Origins and History of Valentine’s Day
Valentine’s Day, celebrated each February 14, has long been the date dedicated to lovers celebrating their relationships and giving each other red heart-shaped chocolate boxes and adorable stuffed animals. But when and why did those traditions start?
Who was Saint Valentine?
The biography of the man who gave his name to Valentine’s Day is more a matter of inference than documented history. Various sources give different versions of St. Valentine’s life and martyrdom.
One legend depicts Valentine as a 3rd-century Christian priest who defied Roman Emperor Claudius II by performing marriages according to church sacraments. The pagan emperor had outlawed marriage for young men because he believed single men made better soldiers. Despite forcing Valentine to pretend to renounce Christianity and having him beaten with clubs, Claudius was unable to keep Valentine from carrying out his ministry. Claudius eventually ordered his men to behead Valentine.
Another story maintains that the saint sent the very first valentine greeting. Imprisoned himself and awaiting execution for trying to free fellow Christians from Roman jails, Valentine signed a letter to the jailer’s daughter with “From your Valentine.”
While differing on details, all legends portray Valentine as a good man who had a heart of gold and sympathized with sufferers. He was the original romantic.
Why February 14?
The Roman Catholic Church celebrates February 14 as St. Valentine’s feast day, recognizing him as the patron saint of love, young people and strong marriages. Depending on which account you read, the date marks the anniversary of either Valentine’s death or burial.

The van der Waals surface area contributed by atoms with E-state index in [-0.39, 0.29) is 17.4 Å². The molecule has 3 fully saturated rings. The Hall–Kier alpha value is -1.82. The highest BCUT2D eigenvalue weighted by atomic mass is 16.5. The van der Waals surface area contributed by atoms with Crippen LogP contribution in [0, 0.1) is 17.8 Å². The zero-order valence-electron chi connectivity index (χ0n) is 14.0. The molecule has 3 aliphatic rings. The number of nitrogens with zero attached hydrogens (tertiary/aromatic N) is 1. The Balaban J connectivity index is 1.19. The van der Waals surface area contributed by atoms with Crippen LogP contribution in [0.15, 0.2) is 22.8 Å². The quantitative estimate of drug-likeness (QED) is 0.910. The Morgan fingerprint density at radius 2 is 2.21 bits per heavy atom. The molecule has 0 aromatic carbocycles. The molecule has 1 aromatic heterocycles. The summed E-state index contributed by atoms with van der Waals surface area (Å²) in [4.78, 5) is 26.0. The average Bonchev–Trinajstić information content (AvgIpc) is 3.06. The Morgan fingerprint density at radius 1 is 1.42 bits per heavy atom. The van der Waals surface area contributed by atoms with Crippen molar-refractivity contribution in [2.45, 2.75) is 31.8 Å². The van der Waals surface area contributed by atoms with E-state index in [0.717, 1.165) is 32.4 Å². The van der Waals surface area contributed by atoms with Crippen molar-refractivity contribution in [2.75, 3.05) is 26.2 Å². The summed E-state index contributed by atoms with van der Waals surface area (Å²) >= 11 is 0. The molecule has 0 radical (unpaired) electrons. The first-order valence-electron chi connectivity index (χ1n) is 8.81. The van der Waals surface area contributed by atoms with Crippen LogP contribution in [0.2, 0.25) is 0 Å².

More modern scholarship indicates the date may have been chosen to counteract the February 15 celebration of a pagan fertility festival called Lupercalia. At the end of that celebration, each bachelor picked the name of a young single woman out of a jar, winning the right to claim the woman as his “chosen” for the next year. According to legend, the pairing often led to marriage, making Lupercalia not quite a modern romantic comedy, but romantic enough for ancient Rome.
Couples in the U.S., Mexico, Canada, Great Britain, France, Australia and several countries in Asia and Eastern Europe celebrate Valentine’s Day. Recent estimates suggest that 1 billion Valentine’s Day cards are sent each year. While that’s a whole lotta lovin’, cards are just the beginning. These days, people present their valentines with flowers, candy, stuffed animals, jewelry, fragrances, spa treatments and electronics.
Heart designs and the colors pink and red are now featured heavily on everything from kitchen accessories and intimate apparel to linens. Even kids can get in on the Valentine’s Day fun with limited-edition dolls like a pink musical sock monkey.
Those unsure what to get their special someone increasingly opt for Valentine’s Day gift cards.